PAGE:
The developing areas of South Asia and Sub-Saharan Africa account for more than two million neonatal deaths annually, according to research from the Johns Hopkins Bloomberg School of Public Health. Worldwide, there are an estimated five million deaths, with 98 percent of these deaths taking place in developing countries. South Asia and Sub-Saharan Africa represent 40 percent of all neonatal deaths, which are infants who die in their first 28 days of life. The study, "The burden of disease from neonatal mortality: a review of South Asia and Sub-Saharan Africa" is published in the October 2003 issue of BJOG: an International Journal of Obstetrics and Gynaecology.
Lead author of the study, Adnan A. Hyder, MD, MPH, PhD, assistant professor and the Leon Robertson Faculty Development Chair in the Schools Department of International Health, said, "Not only did our study demonstrate the impact of neonatal mortality in two of the poorest regions of the world, but it also reveals the poor state of data in these regions and the great need for strategic research on this issue. It also highlights a critical problem which is currently not receiving the attention of policy makers."
Research data for the study was gathered from peer-reviewed literature, reports of Demographic and Health Surveys and websites of country-based organizations. The burden of neonatal deaths was calculated using summary measures of health or health gap measures that estimate the loss of health life from premature mortality. The healthy life year (HeaLY) methodology was also developed 1997 by Dr. Hyder and Richard Morrow, MD, MPH, FACP, a professor in the Schools Department of International Health.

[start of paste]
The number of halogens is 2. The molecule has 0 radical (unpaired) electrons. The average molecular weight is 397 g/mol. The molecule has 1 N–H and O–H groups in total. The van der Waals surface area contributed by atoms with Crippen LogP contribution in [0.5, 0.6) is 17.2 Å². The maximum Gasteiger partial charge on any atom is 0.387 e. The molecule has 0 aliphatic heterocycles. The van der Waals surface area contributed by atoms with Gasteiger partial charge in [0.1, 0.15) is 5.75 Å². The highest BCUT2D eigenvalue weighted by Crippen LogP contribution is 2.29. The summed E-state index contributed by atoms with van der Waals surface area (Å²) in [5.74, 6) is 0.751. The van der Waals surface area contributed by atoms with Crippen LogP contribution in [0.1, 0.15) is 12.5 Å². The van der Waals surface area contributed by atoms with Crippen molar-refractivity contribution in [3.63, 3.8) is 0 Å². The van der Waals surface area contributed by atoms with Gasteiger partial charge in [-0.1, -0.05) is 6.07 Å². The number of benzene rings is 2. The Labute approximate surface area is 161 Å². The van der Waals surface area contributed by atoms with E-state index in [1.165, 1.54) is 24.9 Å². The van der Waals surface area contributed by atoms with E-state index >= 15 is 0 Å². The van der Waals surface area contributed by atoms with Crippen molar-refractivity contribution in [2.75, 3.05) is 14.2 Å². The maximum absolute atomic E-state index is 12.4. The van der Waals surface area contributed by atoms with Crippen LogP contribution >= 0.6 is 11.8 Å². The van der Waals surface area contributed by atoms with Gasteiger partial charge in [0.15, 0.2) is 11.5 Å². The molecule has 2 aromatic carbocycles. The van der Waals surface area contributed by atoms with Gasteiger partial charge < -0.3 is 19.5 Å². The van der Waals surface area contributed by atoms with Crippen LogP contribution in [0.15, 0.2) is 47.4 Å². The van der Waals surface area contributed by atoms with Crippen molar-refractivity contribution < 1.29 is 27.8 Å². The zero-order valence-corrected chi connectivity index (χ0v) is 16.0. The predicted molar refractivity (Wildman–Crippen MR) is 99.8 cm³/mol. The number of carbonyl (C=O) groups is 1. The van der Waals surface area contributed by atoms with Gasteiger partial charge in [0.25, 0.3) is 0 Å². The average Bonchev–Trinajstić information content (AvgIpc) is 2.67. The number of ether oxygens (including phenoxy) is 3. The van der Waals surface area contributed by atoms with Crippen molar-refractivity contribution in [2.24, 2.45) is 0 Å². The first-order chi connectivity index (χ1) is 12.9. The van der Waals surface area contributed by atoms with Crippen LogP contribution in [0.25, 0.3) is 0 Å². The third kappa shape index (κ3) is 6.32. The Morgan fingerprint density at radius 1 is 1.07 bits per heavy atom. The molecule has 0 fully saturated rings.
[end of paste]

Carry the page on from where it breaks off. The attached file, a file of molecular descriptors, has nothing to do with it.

Kenna L. Brigham | EurekAlert!
Smart Data Transformation – Surfing the Big Wave
02.12.2016 | Fraunhofer-Institut für Angewandte Informationstechnik FIT
Climate change could outpace EPA Lake Champlain protections
18.11.2016 | University of Vermont
In recent years, lasers with ultrashort pulses (USP) down to the femtosecond range have become established on an industrial scale. They could advance some applications with the much-lauded “cold ablation” – if that meant they would then achieve more throughput. A new generation of process engineering that will address this issue in particular will be discussed at the “4th UKP Workshop – Ultrafast Laser Technology” in April 2017.
Even back in the 1990s, scientists were comparing materials processing with nanosecond, picosecond and femtosesecond pulses. The result was surprising:...
Have you ever wondered how you see the world? Vision is about photons of light, which are packets of energy, interacting with the atoms or molecules in what...
A multi-institutional research collaboration has created a novel approach for fabricating three-dimensional micro-optics through the shape-defined formation of porous silicon (PSi), with broad impacts in integrated optoelectronics, imaging, and photovoltaics.
Working with colleagues at Stanford and The Dow Chemical Company, researchers at the University of Illinois at Urbana-Champaign fabricated 3-D birefringent...
In experiments with magnetic atoms conducted at extremely low temperatures, scientists have demonstrated a unique phase of matter: The atoms form a new type of quantum liquid or quantum droplet state. These so called quantum droplets may preserve their form in absence of external confinement because of quantum effects. The joint team of experimental physicists from Innsbruck and theoretical physicists from Hannover report on their findings in the journal Physical Review X.
“Our Quantum droplets are in the gas phase but they still drop like a rock,” explains experimental physicist Francesca Ferlaino when talking about the...
The Max Planck Institute for Physics (MPP) is opening up a new research field. A workshop from November 21 - 22, 2016 will mark the start of activities for an innovative axion experiment. Axions are still only purely hypothetical particles. Their detection could solve two fundamental problems in particle physics: What dark matter consists of and why it has not yet been possible to directly observe a CP violation for the strong interaction.
The “MADMAX” project is the MPP’s commitment to axion research. Axions are so far only a theoretical prediction and are difficult to detect: on the one hand,...
16.11.2016 | Event News
01.11.2016 | Event News
14.10.2016 | Event News
08.12.2016 | Life Sciences
08.12.2016 | Physics and Astronomy
08.12.2016 | Materials Sciences